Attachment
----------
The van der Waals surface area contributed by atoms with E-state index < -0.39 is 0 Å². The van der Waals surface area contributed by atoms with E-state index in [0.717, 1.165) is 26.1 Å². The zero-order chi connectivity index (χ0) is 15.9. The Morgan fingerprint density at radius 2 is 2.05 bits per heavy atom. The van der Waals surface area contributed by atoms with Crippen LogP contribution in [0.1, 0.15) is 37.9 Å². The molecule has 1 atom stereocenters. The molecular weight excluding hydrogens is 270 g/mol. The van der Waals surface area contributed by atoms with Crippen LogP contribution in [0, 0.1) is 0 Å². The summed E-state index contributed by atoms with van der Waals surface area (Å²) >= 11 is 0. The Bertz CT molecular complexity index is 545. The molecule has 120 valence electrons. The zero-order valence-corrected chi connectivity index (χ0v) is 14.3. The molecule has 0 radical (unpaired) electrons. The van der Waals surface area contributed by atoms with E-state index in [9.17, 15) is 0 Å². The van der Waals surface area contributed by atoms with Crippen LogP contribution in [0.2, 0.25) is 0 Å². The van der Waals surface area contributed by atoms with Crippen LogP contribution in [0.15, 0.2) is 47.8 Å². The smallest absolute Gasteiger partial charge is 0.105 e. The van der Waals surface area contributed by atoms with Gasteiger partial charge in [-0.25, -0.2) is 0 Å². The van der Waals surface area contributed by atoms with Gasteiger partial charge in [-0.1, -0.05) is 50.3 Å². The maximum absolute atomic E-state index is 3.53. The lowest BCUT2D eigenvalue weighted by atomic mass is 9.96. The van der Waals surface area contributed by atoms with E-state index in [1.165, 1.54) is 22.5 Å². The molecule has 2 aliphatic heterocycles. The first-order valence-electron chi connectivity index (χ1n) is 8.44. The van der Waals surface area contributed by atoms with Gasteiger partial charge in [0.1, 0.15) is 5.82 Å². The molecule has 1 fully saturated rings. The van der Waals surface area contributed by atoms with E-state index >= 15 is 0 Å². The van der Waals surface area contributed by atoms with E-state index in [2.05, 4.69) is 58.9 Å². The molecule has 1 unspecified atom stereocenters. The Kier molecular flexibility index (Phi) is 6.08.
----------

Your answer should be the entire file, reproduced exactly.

The van der Waals surface area contributed by atoms with E-state index < -0.39 is 0 Å². The van der Waals surface area contributed by atoms with E-state index in [0.717, 1.165) is 26.1 Å². The zero-order chi connectivity index (χ0) is 15.9. The Morgan fingerprint density at radius 2 is 2.05 bits per heavy atom. The van der Waals surface area contributed by atoms with Crippen LogP contribution in [0.1, 0.15) is 37.9 Å². The molecule has 1 atom stereocenters. The molecular weight excluding hydrogens is 270 g/mol. The van der Waals surface area contributed by atoms with Crippen LogP contribution in [0, 0.1) is 0 Å². The summed E-state index contributed by atoms with van der Waals surface area (Å²) >= 11 is 0. The Bertz CT molecular complexity index is 545. The molecule has 120 valence electrons. The zero-order valence-corrected chi connectivity index (χ0v) is 14.3. The molecule has 0 radical (unpaired) electrons. The van der Waals surface area contributed by atoms with E-state index in [9.17, 15) is 0 Å². The van der Waals surface area contributed by atoms with Crippen LogP contribution in [0.2, 0.25) is 0 Å². The van der Waals surface area contributed by atoms with Crippen LogP contribution in [0.15, 0.2) is 47.8 Å². The smallest absolute Gasteiger partial charge is 0.105 e. The van der Waals surface area contributed by atoms with Gasteiger partial charge in [-0.25, -0.2) is 0 Å². The van der Waals surface area contributed by atoms with Gasteiger partial charge in [-0.1, -0.05) is 50.3 Å². The maximum absolute atomic E-state index is 3.53. The lowest BCUT2D eigenvalue weighted by atomic mass is 9.96. The van der Waals surface area contributed by atoms with E-state index in [1.165, 1.54) is 22.5 Å². The molecule has 2 aliphatic heterocycles. The first-order valence-electron chi connectivity index (χ1n) is 8.44. The van der Waals surface area contributed by atoms with Gasteiger partial charge in [0.1, 0.15) is 5.82 Å². The molecule has 1 fully saturated rings. The van der Waals surface area contributed by atoms with E-state index >= 15 is 0 Å². The van der Waals surface area contributed by atoms with E-state index in [2.05, 4.69) is 58.9 Å². The molecule has 1 unspecified atom stereocenters. The Kier molecular flexibility index (Phi) is 6.08.